Carolina Panthers

Carolina Panthers WR Damiere Byrd looks to separate himself from crowded receiving corps

Panthers rookie Damiere Byrd’s speed sets him apart from the team’s other receivers.
Panthers rookie Damiere Byrd’s speed sets him apart from the team’s other receivers.

When it comes to separating himself from defenders, Carolina Panthers receiver Damiere Byrd can leave them behind with his track-star speed.

But in order to break away from the Panthers’ crowded receiving corps, Byrd, a former South Carolina Gamecock, says he needs to prove there’s more to him than just his quickness.

Signed by the Panthers as an undrafted rookie free agent in May, Byrd, 22, caught only 20 passes for 208 yards and three touchdowns his senior year with the Gamecocks.

But he also competed in track and field at South Carolina and ran a 4.25-second 40-yard dash at his pro day. He says his agility has drawn attention ever since he was in high school, but he doesn’t want his speed to define him.

“The first thing that stands out to everybody is speed, and then they see how tall I am and then it’s like, ‘Well, he may be just a track guy,’” said Byrd, who is 5-foot-9 and 175 pounds. “I definitely want to shake that stigma of just being a track guy and being able to run straight ahead.”

Despite Byrd’s conviction to shed his speedster label, his quickness drew rave reviews from the South Carolina fans cheering after each play he made during Monday’s training camp practice at Wofford.

Byrd chased down a wobbly pass from quarterback Derek Anderson for a big gain during 11-on-11s. He later received a handoff and blew past his defensive teammates as he sprinted down the sideline.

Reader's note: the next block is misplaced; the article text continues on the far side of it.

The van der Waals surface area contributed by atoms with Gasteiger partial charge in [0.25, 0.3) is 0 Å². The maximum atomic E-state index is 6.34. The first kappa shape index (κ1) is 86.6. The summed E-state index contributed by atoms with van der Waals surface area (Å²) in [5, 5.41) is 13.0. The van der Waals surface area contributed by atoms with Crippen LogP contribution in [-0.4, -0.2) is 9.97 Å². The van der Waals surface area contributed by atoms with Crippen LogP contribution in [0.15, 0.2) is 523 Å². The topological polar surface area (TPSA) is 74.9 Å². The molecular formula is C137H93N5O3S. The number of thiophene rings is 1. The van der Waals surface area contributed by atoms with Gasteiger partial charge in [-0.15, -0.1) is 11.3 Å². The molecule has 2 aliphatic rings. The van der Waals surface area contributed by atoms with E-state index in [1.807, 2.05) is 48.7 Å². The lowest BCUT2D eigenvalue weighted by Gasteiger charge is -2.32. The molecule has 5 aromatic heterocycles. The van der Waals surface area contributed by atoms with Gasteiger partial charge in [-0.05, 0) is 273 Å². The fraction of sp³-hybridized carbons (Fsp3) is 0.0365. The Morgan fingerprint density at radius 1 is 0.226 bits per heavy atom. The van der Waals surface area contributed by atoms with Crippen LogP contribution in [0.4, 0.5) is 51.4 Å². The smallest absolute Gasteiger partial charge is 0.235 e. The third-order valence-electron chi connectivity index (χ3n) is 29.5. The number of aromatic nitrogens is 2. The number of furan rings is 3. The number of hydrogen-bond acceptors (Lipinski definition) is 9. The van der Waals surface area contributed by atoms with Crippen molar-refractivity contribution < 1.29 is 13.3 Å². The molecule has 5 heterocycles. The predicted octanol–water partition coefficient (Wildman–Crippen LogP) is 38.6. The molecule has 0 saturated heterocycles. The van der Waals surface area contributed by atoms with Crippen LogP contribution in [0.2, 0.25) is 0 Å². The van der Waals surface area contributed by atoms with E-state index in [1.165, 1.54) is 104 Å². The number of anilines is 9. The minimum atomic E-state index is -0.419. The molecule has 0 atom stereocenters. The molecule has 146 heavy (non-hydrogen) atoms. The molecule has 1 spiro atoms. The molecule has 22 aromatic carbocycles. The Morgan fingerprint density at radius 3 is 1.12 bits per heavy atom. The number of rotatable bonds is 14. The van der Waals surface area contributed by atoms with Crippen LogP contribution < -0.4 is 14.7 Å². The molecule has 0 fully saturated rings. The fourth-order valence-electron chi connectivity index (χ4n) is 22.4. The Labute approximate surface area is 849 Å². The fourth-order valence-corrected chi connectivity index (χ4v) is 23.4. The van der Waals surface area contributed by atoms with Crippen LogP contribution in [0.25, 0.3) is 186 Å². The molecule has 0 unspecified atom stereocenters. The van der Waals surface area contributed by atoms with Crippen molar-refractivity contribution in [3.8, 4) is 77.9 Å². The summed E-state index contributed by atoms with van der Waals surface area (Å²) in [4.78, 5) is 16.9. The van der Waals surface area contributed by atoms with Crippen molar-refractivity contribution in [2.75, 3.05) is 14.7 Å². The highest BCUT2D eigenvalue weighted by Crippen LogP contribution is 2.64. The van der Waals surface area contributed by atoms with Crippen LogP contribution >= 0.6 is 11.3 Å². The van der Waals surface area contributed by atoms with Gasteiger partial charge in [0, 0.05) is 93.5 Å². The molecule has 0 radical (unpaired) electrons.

“Damiere is one of those young guys that’s catching everybody’s attention,” said Panthers coach Ron Rivera. “He’s got the vertical speed, and he’s got the quickness. The slot receiver plays a little bit more prominent role for us, and I think because of what Corey Brown and Ted Ginn can do for us, here’s another young man that’s right in that mold.

“He’s very quick, very fast, has good hands, has made some plays and has taken advantage of his opportunities. He’s got to continue to show us consistency and continue to grow.”

Through his first four practices, Byrd said he’s been focused on learning from the veteran receivers, such as Ginn and Jerricho Cotchery.

By having a good knowledge of the offense and the different receiver positions, he hopes to demonstrate his abilities as a receiver by going at full speed. But the learning doesn’t stop there.

“You’re going to have mistakes. That’s going to come in your first couple of days,” Byrd said. “You learn from it and make sure that mistake is the only one you make.”

With 12 receivers on the Panthers’ current roster, including leading receiver Kelvin Benjamin and second-round draft pick Devin Funchess, Byrd finds himself in a battle for one of the team’s final receiver positions.

Along with running back Mike Tolbert and receiver Avius Capers, Byrd is listed as one of the shortest players on Carolina’s roster. But he’s determined to not let any of those obstacles faze him.

“I’ve always been in that role as the underdog who is just fast,” he said. “I kind of embraced it at a young age and kept going.”

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